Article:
The South and the Guerilla Option

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    In the War Between the States, did the South even ponder guerilla fighting as an option after the formal surrender? I’ve always wondered this, and I’ve never been able to find any good information about it. There’s some that say President Davis called for it in a roundabout way, and I’ve even heard that he gave Gen. Lee a direct command to disperse his men to the hills if defeat was imminent. Any truth to those claims?

    It seems to me that maybe if the South carried on with a couple years of partisan fighting they may have won their independence. Thoughts?



    Jefferson Davis said that the South would fight to the “last ditch,” and it was openly discussed after the administration fled Richmond in 1865. The War Department considered the move, and various Confederate detachments surrendered long after Lee at Appomattox, the most famous being the Cherokee General Stand Waite in June 1865. I am not sure if a prolonged guerrilla campaign would have achieved victory. The U.S. Government considered anti-Republican efforts during Reconstruction to be a bushwhacking effort. I don’t think Southern morale was high enough in 1865 to support a longer open struggle.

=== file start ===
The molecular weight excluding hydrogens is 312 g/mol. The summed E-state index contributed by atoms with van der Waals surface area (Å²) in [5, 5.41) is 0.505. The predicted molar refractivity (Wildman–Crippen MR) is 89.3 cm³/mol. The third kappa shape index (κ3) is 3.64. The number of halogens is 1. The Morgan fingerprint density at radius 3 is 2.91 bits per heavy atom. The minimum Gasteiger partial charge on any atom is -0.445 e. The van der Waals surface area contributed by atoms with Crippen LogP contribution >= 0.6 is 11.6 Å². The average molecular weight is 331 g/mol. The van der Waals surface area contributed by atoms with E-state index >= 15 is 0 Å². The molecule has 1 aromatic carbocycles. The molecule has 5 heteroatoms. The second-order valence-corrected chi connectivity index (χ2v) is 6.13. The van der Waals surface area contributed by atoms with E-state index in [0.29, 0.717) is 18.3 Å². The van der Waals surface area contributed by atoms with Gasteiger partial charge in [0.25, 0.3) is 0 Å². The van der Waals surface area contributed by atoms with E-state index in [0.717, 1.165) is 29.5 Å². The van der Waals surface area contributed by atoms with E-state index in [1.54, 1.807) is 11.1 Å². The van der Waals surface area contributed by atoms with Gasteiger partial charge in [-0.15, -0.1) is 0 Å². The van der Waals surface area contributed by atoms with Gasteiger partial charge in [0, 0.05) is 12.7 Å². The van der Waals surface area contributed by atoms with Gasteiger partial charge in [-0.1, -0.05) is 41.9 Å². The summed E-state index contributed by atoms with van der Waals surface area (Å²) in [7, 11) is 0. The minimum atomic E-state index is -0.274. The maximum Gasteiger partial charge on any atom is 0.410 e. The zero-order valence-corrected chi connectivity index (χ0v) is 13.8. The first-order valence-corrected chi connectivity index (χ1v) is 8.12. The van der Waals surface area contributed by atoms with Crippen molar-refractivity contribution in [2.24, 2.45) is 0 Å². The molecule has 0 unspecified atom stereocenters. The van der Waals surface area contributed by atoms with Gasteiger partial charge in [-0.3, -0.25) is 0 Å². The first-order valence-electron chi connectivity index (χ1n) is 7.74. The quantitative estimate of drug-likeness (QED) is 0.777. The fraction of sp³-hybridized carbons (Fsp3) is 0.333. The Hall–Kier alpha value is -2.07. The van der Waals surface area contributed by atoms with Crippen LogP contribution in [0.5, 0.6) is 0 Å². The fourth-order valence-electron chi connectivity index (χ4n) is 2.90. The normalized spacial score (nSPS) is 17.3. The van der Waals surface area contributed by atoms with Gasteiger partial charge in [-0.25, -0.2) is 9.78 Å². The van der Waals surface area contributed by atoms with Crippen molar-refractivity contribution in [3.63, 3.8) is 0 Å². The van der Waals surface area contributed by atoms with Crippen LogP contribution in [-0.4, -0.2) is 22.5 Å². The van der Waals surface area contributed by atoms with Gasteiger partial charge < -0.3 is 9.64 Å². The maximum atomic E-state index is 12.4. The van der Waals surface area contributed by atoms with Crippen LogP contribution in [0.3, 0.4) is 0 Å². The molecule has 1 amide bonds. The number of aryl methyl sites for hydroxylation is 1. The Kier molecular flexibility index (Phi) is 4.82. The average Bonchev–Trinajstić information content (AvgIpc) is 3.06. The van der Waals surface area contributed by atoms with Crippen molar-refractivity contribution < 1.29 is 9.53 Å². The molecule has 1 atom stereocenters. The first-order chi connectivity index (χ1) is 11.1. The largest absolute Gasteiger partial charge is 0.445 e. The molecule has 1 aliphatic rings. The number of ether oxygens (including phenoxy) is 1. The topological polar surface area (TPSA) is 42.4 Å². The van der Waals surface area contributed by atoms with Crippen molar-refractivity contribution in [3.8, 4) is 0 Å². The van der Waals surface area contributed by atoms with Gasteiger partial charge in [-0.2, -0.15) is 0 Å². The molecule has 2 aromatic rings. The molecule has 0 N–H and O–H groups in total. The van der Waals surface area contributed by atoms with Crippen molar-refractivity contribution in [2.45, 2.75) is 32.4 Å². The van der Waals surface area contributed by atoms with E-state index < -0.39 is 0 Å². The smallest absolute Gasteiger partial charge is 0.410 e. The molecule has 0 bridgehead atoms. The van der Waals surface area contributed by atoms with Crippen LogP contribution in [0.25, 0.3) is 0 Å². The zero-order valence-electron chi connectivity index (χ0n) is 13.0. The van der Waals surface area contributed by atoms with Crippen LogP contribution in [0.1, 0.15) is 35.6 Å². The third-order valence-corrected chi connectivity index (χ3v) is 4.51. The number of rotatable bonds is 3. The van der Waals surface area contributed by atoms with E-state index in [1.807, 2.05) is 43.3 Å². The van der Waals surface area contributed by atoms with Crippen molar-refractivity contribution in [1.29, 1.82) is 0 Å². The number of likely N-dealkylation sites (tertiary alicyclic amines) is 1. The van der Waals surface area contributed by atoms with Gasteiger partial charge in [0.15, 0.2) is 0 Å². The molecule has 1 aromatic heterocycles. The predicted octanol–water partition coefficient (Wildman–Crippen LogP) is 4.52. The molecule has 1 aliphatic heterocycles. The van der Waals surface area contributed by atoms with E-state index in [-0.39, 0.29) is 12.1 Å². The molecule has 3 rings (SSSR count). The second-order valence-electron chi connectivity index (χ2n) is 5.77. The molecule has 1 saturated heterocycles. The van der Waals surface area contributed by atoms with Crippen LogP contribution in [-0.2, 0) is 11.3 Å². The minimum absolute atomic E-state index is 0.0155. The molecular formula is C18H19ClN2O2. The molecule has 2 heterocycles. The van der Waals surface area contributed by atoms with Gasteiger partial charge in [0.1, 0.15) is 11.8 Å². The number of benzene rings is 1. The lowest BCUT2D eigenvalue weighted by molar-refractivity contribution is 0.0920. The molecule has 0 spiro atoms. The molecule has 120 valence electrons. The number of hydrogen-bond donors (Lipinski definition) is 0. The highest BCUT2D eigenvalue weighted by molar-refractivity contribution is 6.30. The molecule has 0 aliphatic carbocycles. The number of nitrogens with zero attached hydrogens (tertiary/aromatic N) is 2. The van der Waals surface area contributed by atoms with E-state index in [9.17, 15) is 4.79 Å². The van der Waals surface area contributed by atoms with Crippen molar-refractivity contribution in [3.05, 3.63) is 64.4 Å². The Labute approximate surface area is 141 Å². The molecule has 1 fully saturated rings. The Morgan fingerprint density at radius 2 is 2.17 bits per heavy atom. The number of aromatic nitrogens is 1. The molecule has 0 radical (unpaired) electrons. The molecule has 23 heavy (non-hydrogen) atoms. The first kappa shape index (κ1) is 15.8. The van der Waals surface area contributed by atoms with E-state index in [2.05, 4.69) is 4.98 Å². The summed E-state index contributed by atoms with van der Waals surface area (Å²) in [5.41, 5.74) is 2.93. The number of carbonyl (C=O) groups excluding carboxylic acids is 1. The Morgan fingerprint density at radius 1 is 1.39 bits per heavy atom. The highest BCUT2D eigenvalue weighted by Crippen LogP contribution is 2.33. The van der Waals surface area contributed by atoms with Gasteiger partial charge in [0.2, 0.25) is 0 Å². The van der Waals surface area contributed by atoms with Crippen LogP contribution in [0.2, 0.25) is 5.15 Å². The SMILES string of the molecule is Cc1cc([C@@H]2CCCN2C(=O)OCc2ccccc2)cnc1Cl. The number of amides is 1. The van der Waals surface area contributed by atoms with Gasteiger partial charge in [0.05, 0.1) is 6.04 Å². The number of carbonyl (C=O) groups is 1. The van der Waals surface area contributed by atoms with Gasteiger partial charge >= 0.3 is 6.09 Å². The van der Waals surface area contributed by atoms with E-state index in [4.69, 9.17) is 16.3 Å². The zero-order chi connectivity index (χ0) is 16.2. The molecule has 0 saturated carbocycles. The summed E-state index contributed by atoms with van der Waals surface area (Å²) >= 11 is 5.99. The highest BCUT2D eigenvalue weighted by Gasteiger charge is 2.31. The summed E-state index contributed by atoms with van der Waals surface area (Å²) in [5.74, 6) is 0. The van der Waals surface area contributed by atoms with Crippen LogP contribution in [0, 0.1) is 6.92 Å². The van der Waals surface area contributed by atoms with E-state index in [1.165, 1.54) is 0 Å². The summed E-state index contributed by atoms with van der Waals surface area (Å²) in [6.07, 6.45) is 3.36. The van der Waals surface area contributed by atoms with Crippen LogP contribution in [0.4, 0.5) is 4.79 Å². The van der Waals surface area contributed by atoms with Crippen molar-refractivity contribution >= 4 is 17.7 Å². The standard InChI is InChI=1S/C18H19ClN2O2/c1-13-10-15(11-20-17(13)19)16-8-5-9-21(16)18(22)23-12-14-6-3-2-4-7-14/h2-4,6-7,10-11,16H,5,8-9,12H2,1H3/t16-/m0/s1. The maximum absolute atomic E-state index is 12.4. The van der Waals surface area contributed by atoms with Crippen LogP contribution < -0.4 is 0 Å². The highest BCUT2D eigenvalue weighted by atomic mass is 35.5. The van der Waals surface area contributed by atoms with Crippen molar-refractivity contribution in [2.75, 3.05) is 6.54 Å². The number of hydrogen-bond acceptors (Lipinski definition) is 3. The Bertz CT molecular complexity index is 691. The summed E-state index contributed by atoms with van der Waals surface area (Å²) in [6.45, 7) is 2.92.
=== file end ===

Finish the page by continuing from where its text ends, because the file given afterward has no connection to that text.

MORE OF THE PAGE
There is good discussion of this question in Gary Gallagher’s THE CONFEDERATE WAR. Prof. Gallagher explains why it was extremely unlikely that President Davis would adopt this approach early in the war. Of course, by the time Davis decided on it, it was too late.

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